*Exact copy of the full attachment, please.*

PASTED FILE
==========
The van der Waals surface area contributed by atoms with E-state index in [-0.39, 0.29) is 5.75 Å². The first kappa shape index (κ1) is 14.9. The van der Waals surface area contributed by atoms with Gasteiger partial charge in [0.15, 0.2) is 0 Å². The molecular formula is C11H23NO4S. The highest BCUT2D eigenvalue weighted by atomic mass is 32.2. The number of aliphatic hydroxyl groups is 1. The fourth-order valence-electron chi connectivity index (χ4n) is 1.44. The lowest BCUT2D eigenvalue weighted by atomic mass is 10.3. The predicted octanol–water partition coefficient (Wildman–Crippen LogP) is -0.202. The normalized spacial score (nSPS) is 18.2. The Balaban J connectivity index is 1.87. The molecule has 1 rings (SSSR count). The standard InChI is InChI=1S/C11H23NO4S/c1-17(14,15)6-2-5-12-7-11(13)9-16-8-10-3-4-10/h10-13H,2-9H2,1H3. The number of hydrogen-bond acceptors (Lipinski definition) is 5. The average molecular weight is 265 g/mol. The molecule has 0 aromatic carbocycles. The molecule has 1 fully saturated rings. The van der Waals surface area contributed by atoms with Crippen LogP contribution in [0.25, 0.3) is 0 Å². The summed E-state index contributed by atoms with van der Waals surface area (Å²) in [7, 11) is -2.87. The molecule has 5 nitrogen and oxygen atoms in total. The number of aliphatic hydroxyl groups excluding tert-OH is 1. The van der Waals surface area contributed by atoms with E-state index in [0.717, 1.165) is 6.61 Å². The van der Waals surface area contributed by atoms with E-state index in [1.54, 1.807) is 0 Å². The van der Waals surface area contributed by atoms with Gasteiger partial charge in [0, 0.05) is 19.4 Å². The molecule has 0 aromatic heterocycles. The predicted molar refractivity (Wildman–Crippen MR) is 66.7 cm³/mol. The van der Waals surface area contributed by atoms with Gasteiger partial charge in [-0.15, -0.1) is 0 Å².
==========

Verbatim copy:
The van der Waals surface area contributed by atoms with E-state index in [-0.39, 0.29) is 5.75 Å². The first kappa shape index (κ1) is 14.9. The van der Waals surface area contributed by atoms with Gasteiger partial charge in [0.15, 0.2) is 0 Å². The molecular formula is C11H23NO4S. The highest BCUT2D eigenvalue weighted by atomic mass is 32.2. The number of aliphatic hydroxyl groups is 1. The fourth-order valence-electron chi connectivity index (χ4n) is 1.44. The lowest BCUT2D eigenvalue weighted by atomic mass is 10.3. The predicted octanol–water partition coefficient (Wildman–Crippen LogP) is -0.202. The normalized spacial score (nSPS) is 18.2. The Balaban J connectivity index is 1.87. The molecule has 1 rings (SSSR count). The standard InChI is InChI=1S/C11H23NO4S/c1-17(14,15)6-2-5-12-7-11(13)9-16-8-10-3-4-10/h10-13H,2-9H2,1H3. The number of hydrogen-bond acceptors (Lipinski definition) is 5. The average molecular weight is 265 g/mol. The molecule has 0 aromatic carbocycles. The molecule has 1 fully saturated rings. The van der Waals surface area contributed by atoms with Crippen LogP contribution in [0.25, 0.3) is 0 Å². The summed E-state index contributed by atoms with van der Waals surface area (Å²) in [7, 11) is -2.87. The molecule has 5 nitrogen and oxygen atoms in total. The number of aliphatic hydroxyl groups excluding tert-OH is 1. The van der Waals surface area contributed by atoms with E-state index in [0.717, 1.165) is 6.61 Å². The van der Waals surface area contributed by atoms with E-state index in [1.54, 1.807) is 0 Å². The van der Waals surface area contributed by atoms with Gasteiger partial charge in [0, 0.05) is 19.4 Å². The molecule has 0 aromatic heterocycles. The predicted molar refractivity (Wildman–Crippen MR) is 66.7 cm³/mol. The van der Waals surface area contributed by atoms with Gasteiger partial charge in [-0.15, -0.1) is 0 Å².